Your book came out in January, and you’ve sold hundreds of copies in just a few months. Congratulations! What were the key actions you took to make it a success?

In the early months of the book’s release, I worked hard on media and influencer outreach to get the word out. Whether it was contacting reporters, podcasters or personal finance gurus, I tried my best to get anyone who I thought might have aligned interests of spreading financial literacy to be an advocate. As a result, I was fortunate enough to have people with large existing followings like Patti Lovett-Reid (CTV/BNN), Rob Carrick (Globe & Mail), and MapleMoney podcast feature the book. 

I also have been trying to build a brand around A Fighting Chance and launched a website where I write regular blogs on personal finance as well as social media accounts like Instagram and Twitter where I post regularly. In the past 8 months, the content created has resulted in just under 2,500 followers from all over the world. @afightingchancefinance is my handle on Instagram if anyone wants to follow! Please also visit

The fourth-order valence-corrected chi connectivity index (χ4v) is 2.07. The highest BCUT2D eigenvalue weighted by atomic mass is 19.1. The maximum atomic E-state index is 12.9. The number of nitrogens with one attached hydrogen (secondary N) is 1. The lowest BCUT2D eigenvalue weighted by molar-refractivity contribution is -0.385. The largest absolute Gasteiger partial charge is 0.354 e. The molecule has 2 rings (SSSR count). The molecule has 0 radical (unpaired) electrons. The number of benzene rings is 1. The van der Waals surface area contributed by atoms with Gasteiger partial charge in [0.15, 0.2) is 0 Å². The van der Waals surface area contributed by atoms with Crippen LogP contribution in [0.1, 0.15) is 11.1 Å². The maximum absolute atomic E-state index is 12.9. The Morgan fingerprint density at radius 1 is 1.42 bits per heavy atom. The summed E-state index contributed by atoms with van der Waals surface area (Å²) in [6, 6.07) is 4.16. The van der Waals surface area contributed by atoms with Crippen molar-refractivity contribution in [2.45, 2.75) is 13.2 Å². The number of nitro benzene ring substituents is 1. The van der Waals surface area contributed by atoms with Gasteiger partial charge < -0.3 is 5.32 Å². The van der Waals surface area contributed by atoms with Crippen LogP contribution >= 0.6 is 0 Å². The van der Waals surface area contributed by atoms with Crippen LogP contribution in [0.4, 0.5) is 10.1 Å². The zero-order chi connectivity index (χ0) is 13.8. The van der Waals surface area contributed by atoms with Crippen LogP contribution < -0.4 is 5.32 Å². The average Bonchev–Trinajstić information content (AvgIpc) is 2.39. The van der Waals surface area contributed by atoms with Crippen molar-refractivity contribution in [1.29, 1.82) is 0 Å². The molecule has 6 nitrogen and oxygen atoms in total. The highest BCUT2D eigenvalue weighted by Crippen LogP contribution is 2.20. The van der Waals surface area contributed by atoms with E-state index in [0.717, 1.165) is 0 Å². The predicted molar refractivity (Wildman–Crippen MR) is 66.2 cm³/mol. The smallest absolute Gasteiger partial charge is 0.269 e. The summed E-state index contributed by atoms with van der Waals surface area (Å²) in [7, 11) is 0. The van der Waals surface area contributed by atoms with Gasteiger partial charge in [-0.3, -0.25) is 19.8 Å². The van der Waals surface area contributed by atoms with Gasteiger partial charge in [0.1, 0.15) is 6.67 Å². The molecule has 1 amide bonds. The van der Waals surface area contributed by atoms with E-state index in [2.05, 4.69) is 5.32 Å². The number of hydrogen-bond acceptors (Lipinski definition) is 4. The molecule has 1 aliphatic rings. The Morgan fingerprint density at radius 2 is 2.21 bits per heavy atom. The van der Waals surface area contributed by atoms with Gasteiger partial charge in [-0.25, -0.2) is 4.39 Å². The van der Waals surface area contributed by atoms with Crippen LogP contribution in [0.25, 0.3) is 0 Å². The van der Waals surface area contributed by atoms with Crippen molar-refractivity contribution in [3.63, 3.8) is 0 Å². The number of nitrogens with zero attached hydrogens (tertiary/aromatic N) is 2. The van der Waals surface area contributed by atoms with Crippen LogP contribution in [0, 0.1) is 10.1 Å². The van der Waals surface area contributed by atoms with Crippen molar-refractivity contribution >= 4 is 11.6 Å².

Please share the successes you’ve had with your book. This can include media interviews, reviews, awards, events, etc. 

I was very excited to be featured in my local newspaper in North Vancouver, The North Shore News. Several local teachers at high schools noticed the article and invited me to present to their high school classrooms, which I did. When I launched the book, I was humbled to be able to speak with David Chilton, the author of The Wealthy Barber, and pick his brain over the phone for 5 or 10 minutes. One of the most rewarding accomplishments has simply been to have my book acquired by my local library – now anyone who lives in my neighborhood can read it for free. 

What marketing advice do you have for authors who are in the process of promoting their book?